50 CFR 216.107(e) of NMFS' regulations implementing the MMPA indicate that IHAs may be renewed for additional periods of time not to exceed one year for each reauthorization. In the notice of proposed IHA for the initial authorization, NMFS described the circumstances under which we would consider issuing a Renewal for this activity, and requested public comment on a potential Renewal under those circumstances. Specifically, on a case-by-case basis, NMFS may issue a one-year IHA Renewal when (1) another year of identical or nearly identical activities as described in the Specified Activities section is planned or (2) the activities would not be completed by the time the IHA expires and a second IHA would allow for completion of the activities beyond that described in the Dates and Duration section, provided all of the following conditions are met:
- A request for Renewal is received no later than 60 days prior to expiration of the current IHA.
- The request for Renewal must include the following:
(1) An explanation that the activities to be conducted beyond the initial dates either are identical to the previously analyzed activities or include changes so minor (e.g., reduction in pile size) that the changes do not affect the previous analyses, take estimates, or mitigation and monitoring requirements.
(2) A preliminary monitoring report showing the results of the required monitoring to date and an explanation showing that the monitoring results do not indicate impacts of a scale or nature not previously analyzed or authorized.
- Upon review of the request for Renewal, the status of the affected species or stocks, and any other pertinent information, NMFS determines that there are no more than minor changes in the activities, the mitigation and monitoring measures remain the same and appropriate, and the initial findings remain valid.Start Printed Page 8317
An additional public comment period of 15 days (for a total of 45 days), with direct notice by email, phone, or postal service to commenters on the initial IHA, is provided to allow for any additional comments on the proposed Renewal. A description of the Renewal process may be found on our website at: https://www.fisheries.noaa.gov/iha-renewals.
National Environmental Policy Act
To comply with the National Environmental Policy Act of 1969 (NEPA; 42 U.S.C. 4321 et seq.) and NOAA Administrative Order (NAO) 216-6A, NMFS must review our proposed action (i.e., the issuance of an IHA) with respect to potential impacts on the human environment.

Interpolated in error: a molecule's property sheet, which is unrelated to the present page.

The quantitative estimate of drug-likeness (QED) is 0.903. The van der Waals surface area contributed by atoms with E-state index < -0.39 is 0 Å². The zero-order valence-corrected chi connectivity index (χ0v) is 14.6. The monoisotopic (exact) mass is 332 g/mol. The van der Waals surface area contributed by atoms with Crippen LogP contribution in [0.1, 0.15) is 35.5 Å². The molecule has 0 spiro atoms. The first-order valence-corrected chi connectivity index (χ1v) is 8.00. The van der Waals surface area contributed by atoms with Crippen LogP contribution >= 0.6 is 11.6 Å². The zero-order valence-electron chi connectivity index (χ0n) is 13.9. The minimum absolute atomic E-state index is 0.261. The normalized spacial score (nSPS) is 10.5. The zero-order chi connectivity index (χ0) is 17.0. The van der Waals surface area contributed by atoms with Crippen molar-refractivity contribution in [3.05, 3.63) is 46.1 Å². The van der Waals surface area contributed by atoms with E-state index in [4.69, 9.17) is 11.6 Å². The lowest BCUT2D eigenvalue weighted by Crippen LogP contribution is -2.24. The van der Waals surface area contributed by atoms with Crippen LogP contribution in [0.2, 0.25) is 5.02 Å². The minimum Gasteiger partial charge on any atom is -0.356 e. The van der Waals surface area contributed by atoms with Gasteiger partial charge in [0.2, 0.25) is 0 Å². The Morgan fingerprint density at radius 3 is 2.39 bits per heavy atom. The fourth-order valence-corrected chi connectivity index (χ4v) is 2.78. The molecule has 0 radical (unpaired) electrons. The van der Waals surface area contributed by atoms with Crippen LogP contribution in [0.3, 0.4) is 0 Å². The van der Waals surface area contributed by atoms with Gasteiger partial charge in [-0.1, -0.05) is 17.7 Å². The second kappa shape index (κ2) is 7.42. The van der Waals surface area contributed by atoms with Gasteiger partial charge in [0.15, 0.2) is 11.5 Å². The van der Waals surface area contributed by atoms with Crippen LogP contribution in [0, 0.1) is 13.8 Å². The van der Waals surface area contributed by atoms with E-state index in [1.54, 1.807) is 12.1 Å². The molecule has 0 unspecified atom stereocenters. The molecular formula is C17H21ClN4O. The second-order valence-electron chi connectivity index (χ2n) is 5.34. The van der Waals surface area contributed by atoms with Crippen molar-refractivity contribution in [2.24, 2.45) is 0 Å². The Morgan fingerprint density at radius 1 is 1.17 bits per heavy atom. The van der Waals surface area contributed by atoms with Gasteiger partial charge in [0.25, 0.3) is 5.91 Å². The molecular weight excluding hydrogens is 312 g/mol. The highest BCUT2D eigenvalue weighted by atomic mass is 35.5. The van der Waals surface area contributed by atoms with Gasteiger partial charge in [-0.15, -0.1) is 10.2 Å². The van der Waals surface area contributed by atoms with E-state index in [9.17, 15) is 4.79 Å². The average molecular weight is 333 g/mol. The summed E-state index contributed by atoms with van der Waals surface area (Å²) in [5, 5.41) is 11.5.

This action is consistent with categories of activities identified in Categorical Exclusion B4 (IHAs with no anticipated serious injury or mortality) of the Companion Manual for NOAA Administrative Order 216-6A, which do not individually or cumulatively have the potential for significant impacts on the quality of the human environment and for which we have not identified any extraordinary circumstances that would preclude this categorical exclusion. Accordingly, NMFS has preliminarily determined that the issuance of the Renewal IHA qualifies to be categorically excluded from further NEPA review.
We will review all comments submitted in response to this notice prior to concluding our NEPA process or making a final decision on the IHA request.
History of Request
On March 8, 2018, NMFS issued an IHA to PISCO to take marine mammals incidental to rocky intertidal monitoring surveys at multiple locations on the coasts of Oregon and California (83 FR 11696; March 16, 2018), effective from March 12, 2018 through March 11, 2019. This multiyear annual survey involves surveying rocky intertidal zones in a number of coastal locations in Oregon and California. NMFS has previously issued five IHAs for this ongoing survey project (77 FR 72327, December 5, 2012; 78 FR 79403, December 30, 2013; 79 FR 73048, December 9, 2014; 81 FR 7319, February 2, 2016; 82 FR 12568, March 6, 2017). On January 8, 2019, NMFS received an application for a Renewal of that 2018 IHA (referred to as the initial IHA henceforth). As described in the application for Renewal, the activities for which incidental take is requested are nearly identical to those covered in the initial IHA. As required, the applicant also provided a preliminary monitoring report (available at https://www.fisheries.noaa.gov/national/marine-mammal-protection/incidental-take-authorizations-research-and-other-activities) which confirms that the applicant has implemented the required mitigation and monitoring, and which also shows that no impacts of a scale or nature not previously analyzed or authorized have occurred as a result of the activities conducted.
Description of the Specified Activities and Anticipated Impacts